We present a new probabilistic concept of reaction norms for age and size at maturation that is applicable when observations are carried out at discrete time intervals. This approach can also be used to estimate reaction norms for age and size at metamorphosis or at other ontogenetic transitions. Such estimations are critical for understanding phenotypic plasticity and life-history changes in variable environments, assessing genetic changes in the presence of phenotypic plasticity, and calibrating size- and age-structured population models. We show that previous approaches to this problem, based on regressing size against age at maturation, give results that are systematically biased when compared to the probabilistic reaction norms. The bias can be substantial and is likely to lead to qualitatively incorrect conclusions; it is caused by failing to account for the probabilistic nature of the maturation process. We explain why, instead, robust estimations of maturation reaction norms should be based on logistic regression or on other statistical models that treat the probability of maturing as a dependent variable. We demonstrate the utility of our approach with two examples. First, the analysis of data generated for a known reaction norm highlights some crucial limitations of previous approaches. Second, application to the northeast arctic cod (Gadus morhua) illustrates how our approach can be used to shed new light on existing real-world data.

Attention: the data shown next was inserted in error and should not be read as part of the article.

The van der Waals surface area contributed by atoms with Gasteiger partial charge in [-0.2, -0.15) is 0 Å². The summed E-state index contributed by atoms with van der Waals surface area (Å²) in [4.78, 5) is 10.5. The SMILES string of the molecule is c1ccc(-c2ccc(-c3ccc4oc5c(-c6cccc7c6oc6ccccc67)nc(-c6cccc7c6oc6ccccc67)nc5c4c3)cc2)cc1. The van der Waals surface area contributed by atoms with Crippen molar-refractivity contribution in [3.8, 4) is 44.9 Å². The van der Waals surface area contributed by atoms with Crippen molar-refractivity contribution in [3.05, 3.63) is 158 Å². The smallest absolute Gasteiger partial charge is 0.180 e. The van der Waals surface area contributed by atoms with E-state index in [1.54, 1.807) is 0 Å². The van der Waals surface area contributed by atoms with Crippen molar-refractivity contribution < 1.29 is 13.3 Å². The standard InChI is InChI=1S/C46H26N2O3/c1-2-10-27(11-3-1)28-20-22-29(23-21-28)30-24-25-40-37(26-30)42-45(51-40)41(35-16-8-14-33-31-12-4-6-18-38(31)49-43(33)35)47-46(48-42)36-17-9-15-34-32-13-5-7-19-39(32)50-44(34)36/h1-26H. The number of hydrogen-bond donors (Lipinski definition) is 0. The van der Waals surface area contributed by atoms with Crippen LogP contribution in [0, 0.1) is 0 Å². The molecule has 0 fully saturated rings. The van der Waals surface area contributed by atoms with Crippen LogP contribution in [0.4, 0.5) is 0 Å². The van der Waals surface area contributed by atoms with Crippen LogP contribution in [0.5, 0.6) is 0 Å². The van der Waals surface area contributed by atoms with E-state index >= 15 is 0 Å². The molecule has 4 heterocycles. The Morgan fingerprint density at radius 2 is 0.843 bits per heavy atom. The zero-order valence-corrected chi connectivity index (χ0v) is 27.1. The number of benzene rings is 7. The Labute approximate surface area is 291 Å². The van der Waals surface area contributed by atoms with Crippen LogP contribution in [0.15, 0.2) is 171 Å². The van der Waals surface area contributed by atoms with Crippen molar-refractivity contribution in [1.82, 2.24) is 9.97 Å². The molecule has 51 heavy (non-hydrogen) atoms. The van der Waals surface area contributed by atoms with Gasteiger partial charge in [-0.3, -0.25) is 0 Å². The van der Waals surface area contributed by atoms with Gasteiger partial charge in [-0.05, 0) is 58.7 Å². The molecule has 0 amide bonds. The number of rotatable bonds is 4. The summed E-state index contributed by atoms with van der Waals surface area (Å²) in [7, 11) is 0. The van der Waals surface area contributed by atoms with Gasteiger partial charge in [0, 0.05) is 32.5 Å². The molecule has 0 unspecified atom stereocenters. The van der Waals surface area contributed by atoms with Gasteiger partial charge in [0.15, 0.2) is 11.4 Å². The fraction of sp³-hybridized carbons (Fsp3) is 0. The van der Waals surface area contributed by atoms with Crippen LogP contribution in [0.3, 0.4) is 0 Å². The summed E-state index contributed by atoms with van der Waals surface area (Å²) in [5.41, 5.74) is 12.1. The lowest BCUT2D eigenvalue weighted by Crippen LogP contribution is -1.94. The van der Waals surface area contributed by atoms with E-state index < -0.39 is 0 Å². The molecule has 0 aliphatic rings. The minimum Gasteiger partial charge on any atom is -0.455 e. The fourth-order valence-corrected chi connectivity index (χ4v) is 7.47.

Corresponding Editor: T. Kawecki